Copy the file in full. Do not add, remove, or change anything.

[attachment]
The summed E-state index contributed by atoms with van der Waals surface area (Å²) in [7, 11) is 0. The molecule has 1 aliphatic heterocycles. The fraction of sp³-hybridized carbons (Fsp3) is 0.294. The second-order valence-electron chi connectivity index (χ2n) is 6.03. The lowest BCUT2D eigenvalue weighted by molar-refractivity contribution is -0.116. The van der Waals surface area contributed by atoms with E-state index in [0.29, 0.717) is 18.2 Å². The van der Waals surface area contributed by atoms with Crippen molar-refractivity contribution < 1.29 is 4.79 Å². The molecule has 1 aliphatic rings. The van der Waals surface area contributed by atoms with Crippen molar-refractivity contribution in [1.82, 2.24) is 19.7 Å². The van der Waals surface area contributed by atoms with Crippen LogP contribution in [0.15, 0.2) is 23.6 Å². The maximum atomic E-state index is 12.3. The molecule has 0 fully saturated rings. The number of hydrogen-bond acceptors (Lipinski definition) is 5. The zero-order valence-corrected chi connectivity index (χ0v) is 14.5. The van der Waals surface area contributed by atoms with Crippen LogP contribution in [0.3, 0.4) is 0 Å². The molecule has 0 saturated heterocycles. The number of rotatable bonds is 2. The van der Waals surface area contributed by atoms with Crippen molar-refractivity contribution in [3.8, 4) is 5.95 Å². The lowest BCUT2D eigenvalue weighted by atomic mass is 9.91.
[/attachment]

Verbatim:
The summed E-state index contributed by atoms with van der Waals surface area (Å²) in [7, 11) is 0. The molecule has 1 aliphatic heterocycles. The fraction of sp³-hybridized carbons (Fsp3) is 0.294. The second-order valence-electron chi connectivity index (χ2n) is 6.03. The lowest BCUT2D eigenvalue weighted by molar-refractivity contribution is -0.116. The van der Waals surface area contributed by atoms with E-state index in [0.29, 0.717) is 18.2 Å². The van der Waals surface area contributed by atoms with Crippen molar-refractivity contribution < 1.29 is 4.79 Å². The molecule has 1 aliphatic rings. The van der Waals surface area contributed by atoms with Crippen molar-refractivity contribution in [1.82, 2.24) is 19.7 Å². The van der Waals surface area contributed by atoms with Crippen LogP contribution in [0.15, 0.2) is 23.6 Å². The maximum atomic E-state index is 12.3. The molecule has 0 fully saturated rings. The number of hydrogen-bond acceptors (Lipinski definition) is 5. The zero-order valence-corrected chi connectivity index (χ0v) is 14.5. The van der Waals surface area contributed by atoms with Crippen LogP contribution in [0.3, 0.4) is 0 Å². The molecule has 0 saturated heterocycles. The number of rotatable bonds is 2. The van der Waals surface area contributed by atoms with Crippen molar-refractivity contribution in [3.8, 4) is 5.95 Å². The lowest BCUT2D eigenvalue weighted by atomic mass is 9.91.